The Dodo (Raphus cucullatus, called Didus ineptus by Linnaeus) was a meter-high (yard-high) flightless bird of the island of Mauritius. It lived on fruit and nested on the ground.
There are no museum specimens of the dodo still extant today. However, from artists' renditions we know that the dodo had blue-grey plumage, a 23-centimetre (9-inch) blackish hooked bill with reddish point, very small useless wings, stout yellow legs, and a tuft of curly feathers high on its rear end. Dodos were very large birds, weighing about 23 kg (50 pounds).
The breast structure was insufficient to have ever supported flight and it is believed these ground-bound birds evolved to take advantage of an island ecology with no enemies. The traditional image of the dodo is of a fat, clumsy bird, but this view has been challenged by Andrew Kitchener, a biologist at the Royal Museum of Scotland (reported in National Geographic News, February 2002), who believes that the old drawings showed overfed captive specimens.
The dodo was entirely fearless of people, and this, in combination with its flightlessness, made it easy prey. The name dodo comes from the Portuguese word doudo, meaning "simpleton". (The island was first visited by the Portuguese in 1505, but the Dutch were the first permanent settlers on the island.)
There is a persistent myth that dodos were eaten as food for the long voyages between the Cape of Good Hope and Asia, but neither historical nor archeological findings corroborate this. Dodos were hardly ever eaten by the Portuguese, who found the dodos were hard to eat and very messy. Dutch records concur. The Dutch settlers called it the Walgvogel ("disgusting bird") for the unpleasant taste and texture of the meat. No dodo bones have been found in the old middens of the Dutch fort Frederik Hendrik.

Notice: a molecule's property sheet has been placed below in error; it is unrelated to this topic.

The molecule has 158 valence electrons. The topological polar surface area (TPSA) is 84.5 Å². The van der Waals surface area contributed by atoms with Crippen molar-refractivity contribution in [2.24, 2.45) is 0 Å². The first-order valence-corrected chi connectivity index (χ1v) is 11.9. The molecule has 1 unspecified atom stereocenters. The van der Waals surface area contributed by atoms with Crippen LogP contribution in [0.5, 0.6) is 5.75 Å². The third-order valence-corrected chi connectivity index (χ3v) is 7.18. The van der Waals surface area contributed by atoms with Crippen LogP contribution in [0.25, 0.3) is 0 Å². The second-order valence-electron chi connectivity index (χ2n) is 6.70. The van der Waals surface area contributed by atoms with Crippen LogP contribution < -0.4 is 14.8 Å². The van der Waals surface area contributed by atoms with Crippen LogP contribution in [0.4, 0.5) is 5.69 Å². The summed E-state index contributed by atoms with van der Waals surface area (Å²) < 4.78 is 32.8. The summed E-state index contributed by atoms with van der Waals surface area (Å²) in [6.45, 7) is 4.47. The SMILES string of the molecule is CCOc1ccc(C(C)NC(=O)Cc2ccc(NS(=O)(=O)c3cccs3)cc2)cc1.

However, when humans first arrived on Mauritius, they also brought with them other animals that had not existed on the island before, including pigs, rats and monkeys, who plundered the dodo nests, while humans destroyed the forests where they made their homes.
The last dodo was killed in 1681, only 80 years after their discovery, and no complete specimens are preserved, although a number of museums are home to dodo skeletons. Genetic material has been recovered from these and its analysis has confirmed that the dodo was a close relative of the pigeon species that are to be found in Africa and South Asia.
Two similar dodo-like species were reported by sailors to be living on islands near Mauritius: in 1613 the Réunion Solitaire (or White Dodo), Raphus solitarius on Réunion, and in 1691 the Rodrigues Solitaire, Pezophaps solitarius on Rodrigues. The latter became extinct during the 1760s. No evidence has ever been found to support the existence of the Réunion Solitaire, and ornithologists now believe that the bird actually seen was the Réunion Flightless Ibis Threskiornis solitarius, which is also now extinct.
Recently, scientists discovered that a species of tree on Mauritius, the Calvaria, was dying out. There were only 13 specimens left, and all of them were about 300 years old, dating from the time when the last dodo was killed. It was discovered that the dodos ate the seeds of the tree, and only by passing through the digestive tract of the dodo did the seeds become active and start to grow. After a while, it was discovered that the same effect could be accomplished by letting turkeys eat the seeds. The tree species has been saved, and it is now called dodo tree.
See also: Extinct birds
For the Manchu prince, see Prince Dodo.